Been and Gone: World athlete who began her career at 77
Our regular column covering the deaths of significant - but lesser reported - people in the past month.
It's never too late to start taking up athletics as Canadian Olga Kotelko proved. She was a grandmother of 77 when she began serious training and made her first appearance at a World Masters Athletics (WMA) event in Gateshead, in 1995. It was the start of an incredible career in which she accumulated more than 700 gold medals and set world records in a host of track and field events from sprinting to shot, long jump to hammer throwing. At the age of 90 she could still run the 100m in less than 24 seconds. She found that as she grew older, her biggest problem was the dwindling number of competitors in her age group. The daughter of Ukrainian immigrants she endured a tough childhood in rural Saskatchewan before entering into a marriage that became abusive. She attributed her athletic success to the determination that enabled her to overcome the challenges of her earlier years.
The battle to protect the African rhino found a stalwart supporter in the person of Delia Craig. The daughter of a colonial farmer in Kenya, she and her husband stayed on after independence where they raised cattle on their estate. In the 1980s, concerned at the impact of poaching on the rhino population, she donated 5,000 acres of land to provide a sanctuary and became part of a huge operation to identify and move wild rhinos to a new and safer home. But her greatest contribution was to engage with the local Masai people, persuading them of the need for conservation by giving them employment, schools and better sanitation. By the mid-1990s she had turned over the whole of the estate, providing 61,000 acres of land which currently contains 10 % of Kenya's endangered black rhino population. It was on her Lewa Wildlife Conservancy in 2010 that Prince William proposed to Kate Middleton.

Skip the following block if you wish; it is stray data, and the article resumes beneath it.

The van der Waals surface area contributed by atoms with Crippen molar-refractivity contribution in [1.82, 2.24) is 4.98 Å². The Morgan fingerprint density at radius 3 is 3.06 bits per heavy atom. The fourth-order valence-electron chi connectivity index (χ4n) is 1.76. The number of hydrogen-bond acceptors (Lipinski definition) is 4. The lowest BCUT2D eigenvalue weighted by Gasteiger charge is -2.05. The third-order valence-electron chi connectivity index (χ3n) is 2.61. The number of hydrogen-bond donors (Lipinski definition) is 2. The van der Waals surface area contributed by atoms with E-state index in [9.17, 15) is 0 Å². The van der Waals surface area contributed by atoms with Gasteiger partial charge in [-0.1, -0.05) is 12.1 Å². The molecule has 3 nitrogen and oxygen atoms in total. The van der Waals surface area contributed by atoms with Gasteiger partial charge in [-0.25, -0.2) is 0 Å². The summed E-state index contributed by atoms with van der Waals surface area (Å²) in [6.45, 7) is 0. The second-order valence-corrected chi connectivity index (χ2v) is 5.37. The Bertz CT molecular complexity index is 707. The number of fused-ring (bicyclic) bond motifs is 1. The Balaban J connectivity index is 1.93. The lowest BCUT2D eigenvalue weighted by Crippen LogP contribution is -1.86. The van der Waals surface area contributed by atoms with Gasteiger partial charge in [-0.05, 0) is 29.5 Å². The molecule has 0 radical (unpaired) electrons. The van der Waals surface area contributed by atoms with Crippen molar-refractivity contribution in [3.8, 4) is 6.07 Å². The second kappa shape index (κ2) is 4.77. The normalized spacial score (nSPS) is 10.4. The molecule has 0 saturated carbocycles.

In one of the most famous scenes in the film, Raiders of the Lost Ark, a tall black-clad Arab confronts Indiana Jones, twirling a sabre around his head and making threatening gestures. Jones shrugs, pulls out his gun and shoots him. The man in the Arab robes was stuntman, Terry Richards, a veteran of a string of action films. It was later revealed that the scene was supposed to contain an extended duel between the two but Harrison Ford was suffering from an upset stomach and couldn't do it. A former Sergeant Major in the Welsh Guards, Richards became a scaffolder before finding work as a film extra. Fittingly, his first stunt was to fall from scaffolding during a riot scene. He appeared in many Bond films, including Goldfinger, You Only Live Twice and Tomorrow Never Dies. Occasionally he appeared in dramatic roles, notably in Red Sonja, playing opposite Arnold Schwarzenegger.